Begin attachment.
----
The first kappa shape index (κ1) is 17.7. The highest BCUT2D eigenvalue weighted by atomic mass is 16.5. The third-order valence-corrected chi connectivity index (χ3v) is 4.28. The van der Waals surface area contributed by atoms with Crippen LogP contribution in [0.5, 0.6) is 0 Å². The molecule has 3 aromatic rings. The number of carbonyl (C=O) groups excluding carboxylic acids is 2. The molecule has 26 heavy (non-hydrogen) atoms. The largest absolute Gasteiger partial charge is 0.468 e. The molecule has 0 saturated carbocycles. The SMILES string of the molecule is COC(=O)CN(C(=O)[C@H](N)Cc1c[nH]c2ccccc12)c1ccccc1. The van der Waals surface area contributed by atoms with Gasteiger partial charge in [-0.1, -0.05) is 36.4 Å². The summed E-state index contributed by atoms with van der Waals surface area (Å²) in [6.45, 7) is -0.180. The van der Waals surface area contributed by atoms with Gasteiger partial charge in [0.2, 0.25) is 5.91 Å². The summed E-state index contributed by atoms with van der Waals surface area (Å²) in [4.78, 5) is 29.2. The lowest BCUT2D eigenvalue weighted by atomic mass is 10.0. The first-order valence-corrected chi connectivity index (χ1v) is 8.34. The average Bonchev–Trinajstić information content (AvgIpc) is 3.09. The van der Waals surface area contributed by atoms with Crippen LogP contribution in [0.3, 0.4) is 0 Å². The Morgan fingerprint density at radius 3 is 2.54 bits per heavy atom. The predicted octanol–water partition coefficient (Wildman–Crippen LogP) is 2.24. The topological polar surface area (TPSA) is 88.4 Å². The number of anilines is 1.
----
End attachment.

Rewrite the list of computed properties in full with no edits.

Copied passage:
The first kappa shape index (κ1) is 17.7. The highest BCUT2D eigenvalue weighted by atomic mass is 16.5. The third-order valence-corrected chi connectivity index (χ3v) is 4.28. The van der Waals surface area contributed by atoms with Crippen LogP contribution in [0.5, 0.6) is 0 Å². The molecule has 3 aromatic rings. The number of carbonyl (C=O) groups excluding carboxylic acids is 2. The molecule has 26 heavy (non-hydrogen) atoms. The largest absolute Gasteiger partial charge is 0.468 e. The molecule has 0 saturated carbocycles. The SMILES string of the molecule is COC(=O)CN(C(=O)[C@H](N)Cc1c[nH]c2ccccc12)c1ccccc1. The van der Waals surface area contributed by atoms with Gasteiger partial charge in [-0.1, -0.05) is 36.4 Å². The summed E-state index contributed by atoms with van der Waals surface area (Å²) in [6.45, 7) is -0.180. The van der Waals surface area contributed by atoms with Gasteiger partial charge in [0.2, 0.25) is 5.91 Å². The summed E-state index contributed by atoms with van der Waals surface area (Å²) in [4.78, 5) is 29.2. The lowest BCUT2D eigenvalue weighted by atomic mass is 10.0. The first-order valence-corrected chi connectivity index (χ1v) is 8.34. The average Bonchev–Trinajstić information content (AvgIpc) is 3.09. The van der Waals surface area contributed by atoms with Crippen LogP contribution in [0.3, 0.4) is 0 Å². The Morgan fingerprint density at radius 3 is 2.54 bits per heavy atom. The predicted octanol–water partition coefficient (Wildman–Crippen LogP) is 2.24. The topological polar surface area (TPSA) is 88.4 Å². The number of anilines is 1.